The court in Burns noted that many cases will turn on whether the creditor’s interest is possessory or nonpossessory, a distinction which does not explicitly appear in the Bankruptcy Code. 322 F.3d at 428.

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The Code, however, implicitly suggests such a distinction because recovery under § 550 imparts a notion that a possessory interest in property exists while preservation under § 551 is by its very nature only applicable to nonpossessory interests. Id. at 429; see also In reMorgan, 276 B.R. 784, 792
(Bankr. N.D. Ohio 2001) (“[W]hen a nonpossessory

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interest in property is avoided, there is nothing left to recover.”). In In re Berg, 387 B.R. 524, 569 (Bankr. N.D. Ill. 2008), the court also referred to legislative history to find that Congress intended that an avoided nonpossessory lien would automatically be preserved pursuant to § 551 regardless of any benefit to the estate. “The remedy of avoidance is adequate for a non-possessory mortgage interest by operation of 11 U.S.C. § 551.” Id.

The cases and examples Trustee cites include instances where a creditor received a transfer of property, rather than a transfer of a lien on property. In In re Davenport, 147 B.R. 172, 185
(Bankr. E.D. Mo. 1992), the court awarded a judgment against defendants who had received an avoidable transfer because the funds subject to the transfer had been dissipated and lost. In Inre Computer Universe, Inc., 58 B.R. 28 (Bankr. M.D.Fla. 1986), the court granted a judgment where ordering return of computer equipment, used by the defendant for over a year, would be inappropriate. Counsel for Trustee gave an example at the hearing of a transfer of shares of stock which lose value between the time of transfer and the time of avoidance of the transfer. Stock, unlike a lien on property, would be property in the possession of the hypothetical transferee.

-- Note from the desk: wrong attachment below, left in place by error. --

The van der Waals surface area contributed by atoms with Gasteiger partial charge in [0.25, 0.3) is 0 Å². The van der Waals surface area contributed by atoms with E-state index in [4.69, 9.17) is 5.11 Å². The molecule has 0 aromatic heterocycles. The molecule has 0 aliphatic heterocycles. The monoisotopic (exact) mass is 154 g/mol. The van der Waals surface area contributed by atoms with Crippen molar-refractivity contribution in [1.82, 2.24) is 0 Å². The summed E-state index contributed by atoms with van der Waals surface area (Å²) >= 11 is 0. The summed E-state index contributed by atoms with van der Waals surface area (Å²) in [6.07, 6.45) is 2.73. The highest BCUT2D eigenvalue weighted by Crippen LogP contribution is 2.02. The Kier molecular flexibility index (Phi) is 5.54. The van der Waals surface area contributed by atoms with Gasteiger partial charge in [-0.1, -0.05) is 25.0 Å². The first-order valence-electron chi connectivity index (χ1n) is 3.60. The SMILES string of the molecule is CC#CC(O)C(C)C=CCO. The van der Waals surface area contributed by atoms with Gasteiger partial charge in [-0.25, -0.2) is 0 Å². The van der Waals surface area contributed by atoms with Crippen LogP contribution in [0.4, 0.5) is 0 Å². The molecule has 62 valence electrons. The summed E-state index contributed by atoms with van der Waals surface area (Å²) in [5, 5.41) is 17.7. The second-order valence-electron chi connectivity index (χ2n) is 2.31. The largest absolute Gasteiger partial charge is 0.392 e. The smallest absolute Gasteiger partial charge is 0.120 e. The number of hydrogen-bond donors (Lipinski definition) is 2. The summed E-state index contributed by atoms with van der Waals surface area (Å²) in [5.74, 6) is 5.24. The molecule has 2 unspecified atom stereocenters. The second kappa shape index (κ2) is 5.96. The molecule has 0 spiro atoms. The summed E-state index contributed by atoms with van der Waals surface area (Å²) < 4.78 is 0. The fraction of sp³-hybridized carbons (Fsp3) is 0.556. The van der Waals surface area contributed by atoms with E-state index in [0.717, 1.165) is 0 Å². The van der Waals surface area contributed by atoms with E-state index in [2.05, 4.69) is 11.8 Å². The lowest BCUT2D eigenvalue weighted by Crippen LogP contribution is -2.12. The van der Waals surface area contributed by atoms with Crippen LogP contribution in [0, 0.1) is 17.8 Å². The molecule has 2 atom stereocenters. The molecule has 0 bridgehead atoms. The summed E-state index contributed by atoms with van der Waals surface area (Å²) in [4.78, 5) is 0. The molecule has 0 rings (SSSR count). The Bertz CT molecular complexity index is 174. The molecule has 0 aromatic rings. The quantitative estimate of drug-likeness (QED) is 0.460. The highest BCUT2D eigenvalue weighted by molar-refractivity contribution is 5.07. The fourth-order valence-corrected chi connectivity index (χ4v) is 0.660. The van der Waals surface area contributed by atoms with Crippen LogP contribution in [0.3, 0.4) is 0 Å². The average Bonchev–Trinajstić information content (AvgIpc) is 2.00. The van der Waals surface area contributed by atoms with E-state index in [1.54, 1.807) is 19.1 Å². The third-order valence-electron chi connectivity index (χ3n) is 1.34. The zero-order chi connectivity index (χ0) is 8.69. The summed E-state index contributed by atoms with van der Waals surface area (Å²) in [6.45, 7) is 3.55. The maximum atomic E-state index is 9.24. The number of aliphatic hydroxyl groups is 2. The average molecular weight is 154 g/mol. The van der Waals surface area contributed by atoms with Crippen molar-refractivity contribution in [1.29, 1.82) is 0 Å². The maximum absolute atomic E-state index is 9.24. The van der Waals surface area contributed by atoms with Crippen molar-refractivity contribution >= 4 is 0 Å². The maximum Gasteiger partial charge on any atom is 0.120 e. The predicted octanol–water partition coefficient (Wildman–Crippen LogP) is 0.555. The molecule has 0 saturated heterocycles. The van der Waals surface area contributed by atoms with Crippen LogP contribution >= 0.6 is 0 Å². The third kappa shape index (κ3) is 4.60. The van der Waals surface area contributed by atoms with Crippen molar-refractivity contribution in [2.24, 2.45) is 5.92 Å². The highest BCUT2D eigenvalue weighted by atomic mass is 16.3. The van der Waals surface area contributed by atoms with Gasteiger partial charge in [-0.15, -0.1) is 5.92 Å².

Trustee and the Credit Union agree that the Credit Union’s lien, purportedly perfected postpetition, is void as a violation of the automatic stay under § 362(a)(5) and voidable under § 544(a)(3) because it was improperly perfected. The parties, however, dispute whether Trustee is entitled to a money judgment under § 550(a). The Court concludes that, the Credit Union’s mortgage lien, avoided under § 544(a), is preserved for the benefit of the estate under § 551 and Trustee is not entitled to further recovery under § 550(a) in the form of a money judgment.

Avoidance of the lien constitutes a complete recovery for the bankruptcy estate. No further recovery is allowed or necessary to remedy the avoidable transfer or put the estate back into the financial condition Debtors enjoyed prior to the transfer. By avoiding the lien, the bankruptcy estate now holds the property subject only to the first mortgage, just as Debtors did prior to granting the Credit Union a second mortgage to secure a loan. If the Court also awarded Trustee a judgment in the amount of the loan, Trustee would be allowed to collect twice on the avoided mortgage lien. Such a result is precluded by § 550(d). In summary, the Court concludes that the Credit

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Union’s motion for partial summary judgment should be granted. Trustee is not entitled to a monetary judgment under § 550(a).

WHEREFORE, Plaintiff’s Motion for Partial Summary Judgment (11 U.S.C. §§ 362 and 544) (Doc. 10) is GRANTED without resistance by Defendant Linn Area Credit Union.

FURTHER, Defendant Linn Area Credit Union’s Motion for Partial Summary Judgment (Doc. 18) is GRANTED.

FURTHER, Plaintiff’s Cross Motion for Partial Summary Judgment (Re: Remedy) (Doc. 23) is DENIED.

FURTHER, Linn Area Credit Union’s mortgage lien is void under §§ 362 and 544.

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FURTHER, Trustee is not entitled to a monetary judgment under § 550(a).

FURTHER, judgment shall enter accordingly.